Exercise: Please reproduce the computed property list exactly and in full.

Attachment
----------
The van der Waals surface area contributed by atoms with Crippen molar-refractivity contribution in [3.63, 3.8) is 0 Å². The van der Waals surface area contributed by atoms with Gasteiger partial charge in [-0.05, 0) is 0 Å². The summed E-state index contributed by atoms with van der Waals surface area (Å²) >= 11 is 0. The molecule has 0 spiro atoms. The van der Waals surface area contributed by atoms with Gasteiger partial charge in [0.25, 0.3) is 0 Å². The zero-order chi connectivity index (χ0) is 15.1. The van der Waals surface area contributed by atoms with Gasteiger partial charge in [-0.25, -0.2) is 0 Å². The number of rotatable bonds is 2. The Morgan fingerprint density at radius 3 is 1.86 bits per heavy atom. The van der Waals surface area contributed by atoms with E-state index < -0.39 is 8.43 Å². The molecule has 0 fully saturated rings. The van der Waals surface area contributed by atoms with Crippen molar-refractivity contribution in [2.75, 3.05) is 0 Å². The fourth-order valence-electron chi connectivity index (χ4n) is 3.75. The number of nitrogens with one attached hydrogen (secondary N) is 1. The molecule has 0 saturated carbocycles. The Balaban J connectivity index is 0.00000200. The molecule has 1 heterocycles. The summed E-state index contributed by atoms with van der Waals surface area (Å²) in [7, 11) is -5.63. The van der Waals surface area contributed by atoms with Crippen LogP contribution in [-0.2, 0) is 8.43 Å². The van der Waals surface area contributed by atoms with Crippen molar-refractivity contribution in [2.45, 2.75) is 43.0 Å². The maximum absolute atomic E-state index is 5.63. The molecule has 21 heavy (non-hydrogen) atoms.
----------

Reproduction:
The van der Waals surface area contributed by atoms with Crippen molar-refractivity contribution in [3.63, 3.8) is 0 Å². The van der Waals surface area contributed by atoms with Gasteiger partial charge in [-0.05, 0) is 0 Å². The summed E-state index contributed by atoms with van der Waals surface area (Å²) >= 11 is 0. The molecule has 0 spiro atoms. The van der Waals surface area contributed by atoms with Gasteiger partial charge in [0.25, 0.3) is 0 Å². The zero-order chi connectivity index (χ0) is 15.1. The van der Waals surface area contributed by atoms with Gasteiger partial charge in [-0.25, -0.2) is 0 Å². The number of rotatable bonds is 2. The Morgan fingerprint density at radius 3 is 1.86 bits per heavy atom. The van der Waals surface area contributed by atoms with E-state index < -0.39 is 8.43 Å². The molecule has 0 fully saturated rings. The van der Waals surface area contributed by atoms with Crippen molar-refractivity contribution in [2.75, 3.05) is 0 Å². The fourth-order valence-electron chi connectivity index (χ4n) is 3.75. The number of nitrogens with one attached hydrogen (secondary N) is 1. The molecule has 0 saturated carbocycles. The Balaban J connectivity index is 0.00000200. The molecule has 1 heterocycles. The summed E-state index contributed by atoms with van der Waals surface area (Å²) in [7, 11) is -5.63. The van der Waals surface area contributed by atoms with Crippen LogP contribution in [-0.2, 0) is 8.43 Å². The van der Waals surface area contributed by atoms with Crippen molar-refractivity contribution in [2.45, 2.75) is 43.0 Å². The maximum absolute atomic E-state index is 5.63. The molecule has 21 heavy (non-hydrogen) atoms.